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Honoring bell hooks

Updated: Aug 22, 2022

Author, professor, feminist, and social activist Gloria Jean Watkins, better known by her pen name bell hooks, took her last breath on December 15, 2021, at the age of 69. Her pen name was in tribute to her maternal great-grandmother named Bell Blair Hook. Unlike how names are usually capitalized, she chose lowercase letters to emphasize that what is most important to focus on are her works, not her personal qualities: the "substance of books, not who I am."


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Watkins grew up in a segregated American South community. She began writing her first full-length book published in 1981, “Ain't I a Woman: Black Women and Feminism”, when she was 19 years old. She earned a bachelor's, a master and a doctorate degree in English literature. She wrote over 30 books and published other works including essays, poetry and books for children. Gloria Jean Watkins left a legacy of powerful words on pain, love, equality, and many more.


Watkins, a radical feminist who wanted people to understand feminism, defined the term as “...a movement to end sexism, sexist exploitation, and oppression.” This was first offered in her book Feminist Theory: From Margin to Center. There she stated that feminism is not about being anti-male but about sexism. The acclaimed intersectional feminist dreamt of a world where there was no domination, where females and males were neither alike not always equal. She concluded that it was the vision of mutuality that shaped interactions that lead to a world of peace and possibility. She also believed that if people adopted her definition, and knew more about feminism and feminist history, they would no longer be fearing it.


In, “Feminism is for Everybody”, she provides an introduction to the popular feminist theory and cultural criticism.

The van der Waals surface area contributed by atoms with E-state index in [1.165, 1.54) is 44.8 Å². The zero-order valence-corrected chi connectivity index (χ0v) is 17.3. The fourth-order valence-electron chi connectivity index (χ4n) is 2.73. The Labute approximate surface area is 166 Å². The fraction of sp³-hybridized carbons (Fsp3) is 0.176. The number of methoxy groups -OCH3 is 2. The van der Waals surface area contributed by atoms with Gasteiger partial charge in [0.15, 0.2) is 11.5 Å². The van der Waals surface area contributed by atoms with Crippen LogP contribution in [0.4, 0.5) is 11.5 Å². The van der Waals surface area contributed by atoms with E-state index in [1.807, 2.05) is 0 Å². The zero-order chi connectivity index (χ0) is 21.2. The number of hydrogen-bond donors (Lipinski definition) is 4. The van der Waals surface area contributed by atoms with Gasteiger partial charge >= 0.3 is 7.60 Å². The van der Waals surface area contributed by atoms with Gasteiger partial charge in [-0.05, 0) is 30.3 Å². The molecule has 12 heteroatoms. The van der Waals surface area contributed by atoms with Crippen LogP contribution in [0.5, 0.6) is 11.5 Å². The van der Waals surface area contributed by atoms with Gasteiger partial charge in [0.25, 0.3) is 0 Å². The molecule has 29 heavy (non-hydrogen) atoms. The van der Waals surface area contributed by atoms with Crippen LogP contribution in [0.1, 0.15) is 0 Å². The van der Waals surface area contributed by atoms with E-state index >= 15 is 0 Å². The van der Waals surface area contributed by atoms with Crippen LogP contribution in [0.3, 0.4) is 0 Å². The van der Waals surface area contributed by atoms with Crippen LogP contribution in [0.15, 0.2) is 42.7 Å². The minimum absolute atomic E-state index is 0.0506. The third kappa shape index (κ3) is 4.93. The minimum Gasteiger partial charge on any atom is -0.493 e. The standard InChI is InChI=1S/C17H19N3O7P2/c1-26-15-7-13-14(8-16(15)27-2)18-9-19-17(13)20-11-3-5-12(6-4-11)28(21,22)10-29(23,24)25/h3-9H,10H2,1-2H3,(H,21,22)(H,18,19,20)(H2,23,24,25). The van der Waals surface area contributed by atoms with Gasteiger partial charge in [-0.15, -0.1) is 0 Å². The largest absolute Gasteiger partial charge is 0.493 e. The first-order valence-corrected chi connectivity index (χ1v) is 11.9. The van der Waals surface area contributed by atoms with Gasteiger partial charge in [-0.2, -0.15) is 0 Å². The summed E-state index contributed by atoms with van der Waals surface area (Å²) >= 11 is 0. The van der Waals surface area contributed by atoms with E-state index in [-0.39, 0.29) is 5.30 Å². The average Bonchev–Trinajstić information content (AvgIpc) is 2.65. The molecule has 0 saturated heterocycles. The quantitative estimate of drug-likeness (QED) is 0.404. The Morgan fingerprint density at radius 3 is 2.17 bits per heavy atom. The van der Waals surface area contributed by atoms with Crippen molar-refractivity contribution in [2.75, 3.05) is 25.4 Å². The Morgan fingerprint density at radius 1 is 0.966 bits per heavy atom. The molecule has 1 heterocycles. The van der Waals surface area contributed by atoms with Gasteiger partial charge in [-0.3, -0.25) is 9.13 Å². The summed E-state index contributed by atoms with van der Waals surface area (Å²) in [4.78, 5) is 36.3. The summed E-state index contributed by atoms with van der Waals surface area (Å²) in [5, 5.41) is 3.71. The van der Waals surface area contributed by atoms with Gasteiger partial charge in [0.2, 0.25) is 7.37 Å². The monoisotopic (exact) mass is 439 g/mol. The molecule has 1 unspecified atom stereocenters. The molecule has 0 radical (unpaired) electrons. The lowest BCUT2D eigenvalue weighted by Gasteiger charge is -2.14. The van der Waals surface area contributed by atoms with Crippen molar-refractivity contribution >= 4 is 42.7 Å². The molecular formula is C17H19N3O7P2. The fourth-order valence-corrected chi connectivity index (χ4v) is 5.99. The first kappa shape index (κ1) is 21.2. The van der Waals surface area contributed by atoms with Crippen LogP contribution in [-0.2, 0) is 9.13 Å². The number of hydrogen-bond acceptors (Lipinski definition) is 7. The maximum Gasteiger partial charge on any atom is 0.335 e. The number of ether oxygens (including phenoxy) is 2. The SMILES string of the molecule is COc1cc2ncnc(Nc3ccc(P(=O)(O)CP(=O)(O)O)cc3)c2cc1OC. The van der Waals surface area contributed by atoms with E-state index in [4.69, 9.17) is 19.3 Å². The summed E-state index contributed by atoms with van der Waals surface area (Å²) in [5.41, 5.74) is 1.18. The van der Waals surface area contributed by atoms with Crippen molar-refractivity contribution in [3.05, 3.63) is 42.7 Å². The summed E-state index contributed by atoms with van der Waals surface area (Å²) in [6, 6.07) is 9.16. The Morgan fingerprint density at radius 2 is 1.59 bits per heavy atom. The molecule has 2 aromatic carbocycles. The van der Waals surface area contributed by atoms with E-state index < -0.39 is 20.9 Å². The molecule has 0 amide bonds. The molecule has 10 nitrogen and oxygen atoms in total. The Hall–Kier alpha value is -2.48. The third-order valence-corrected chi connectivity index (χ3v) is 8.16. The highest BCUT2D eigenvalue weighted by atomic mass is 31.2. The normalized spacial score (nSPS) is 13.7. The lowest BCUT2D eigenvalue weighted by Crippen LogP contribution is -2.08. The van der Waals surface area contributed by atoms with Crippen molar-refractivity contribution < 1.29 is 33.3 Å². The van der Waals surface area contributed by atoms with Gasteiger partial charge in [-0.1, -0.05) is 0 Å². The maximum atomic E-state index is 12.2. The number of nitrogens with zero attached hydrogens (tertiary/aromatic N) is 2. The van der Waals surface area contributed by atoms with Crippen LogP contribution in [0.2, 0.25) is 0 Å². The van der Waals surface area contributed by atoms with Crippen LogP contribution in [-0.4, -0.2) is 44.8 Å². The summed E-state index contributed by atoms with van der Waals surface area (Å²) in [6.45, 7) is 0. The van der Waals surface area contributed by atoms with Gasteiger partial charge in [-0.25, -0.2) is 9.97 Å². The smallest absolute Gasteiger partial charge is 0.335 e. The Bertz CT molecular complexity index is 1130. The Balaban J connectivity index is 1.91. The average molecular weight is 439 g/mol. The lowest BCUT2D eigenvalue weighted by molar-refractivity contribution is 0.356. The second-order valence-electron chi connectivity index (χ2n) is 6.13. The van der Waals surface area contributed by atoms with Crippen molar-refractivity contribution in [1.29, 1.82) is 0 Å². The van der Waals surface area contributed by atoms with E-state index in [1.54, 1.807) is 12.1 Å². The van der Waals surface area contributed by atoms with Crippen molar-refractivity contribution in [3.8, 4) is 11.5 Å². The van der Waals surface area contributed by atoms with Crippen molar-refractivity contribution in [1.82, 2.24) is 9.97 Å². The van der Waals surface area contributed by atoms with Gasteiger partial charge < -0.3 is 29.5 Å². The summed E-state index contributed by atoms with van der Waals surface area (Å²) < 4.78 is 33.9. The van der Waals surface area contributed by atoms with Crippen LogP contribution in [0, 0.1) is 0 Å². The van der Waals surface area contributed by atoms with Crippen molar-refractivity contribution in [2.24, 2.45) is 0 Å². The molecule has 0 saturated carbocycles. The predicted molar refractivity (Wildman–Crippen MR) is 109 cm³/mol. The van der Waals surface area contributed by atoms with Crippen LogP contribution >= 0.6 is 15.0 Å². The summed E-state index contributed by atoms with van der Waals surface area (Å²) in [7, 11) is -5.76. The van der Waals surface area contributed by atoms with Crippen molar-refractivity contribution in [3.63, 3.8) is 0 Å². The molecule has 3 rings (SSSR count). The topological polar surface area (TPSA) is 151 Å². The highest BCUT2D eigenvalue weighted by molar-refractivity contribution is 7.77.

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And, in her book: “The Female Search for Love”, she describes love as a combination of care, commitment, knowledge, responsibility, respect and trust. Many of her books also talk about self-love. In the book ‘‘All about the love’’ she strongly advises her readers 'Do not expect to receive the love from someone else you do not give yourself.'


The Kentucky native was convinced that true liberation needed to reckon with how class, race, and gender are facets of our identities and are inextricably linked. We are all of these things at once. Her books also explain that language, disability, race, gender, and sexuality are embodied realities that affect how people speak, see themselves, and learn in the classroom in profound ways. They provide a sharp and forewarning account of the early days of inclusion and diversity rhetoric before it was subsumed beneath a swift and confused backlash.


During her time here, bell hooks strived to educate and accomplish key transformative goals. So in order to honor her, we can cite her, and take into account many of her lessons. We can also be more careful as to not discriminate against scholars or any persons of color. We must be intentional to look around our homes and workplaces and ask ourselves who we are harming with our words, alliances, and silences, and how we can do much better in dismantling structures of injustice in the here and now.


“What we do is more important than what we say or what we say we believe.”

- Bell Hooks

Extra: Watch here her inspirational speech on Moving from Pain to Power.


Written by Kalash Pandey

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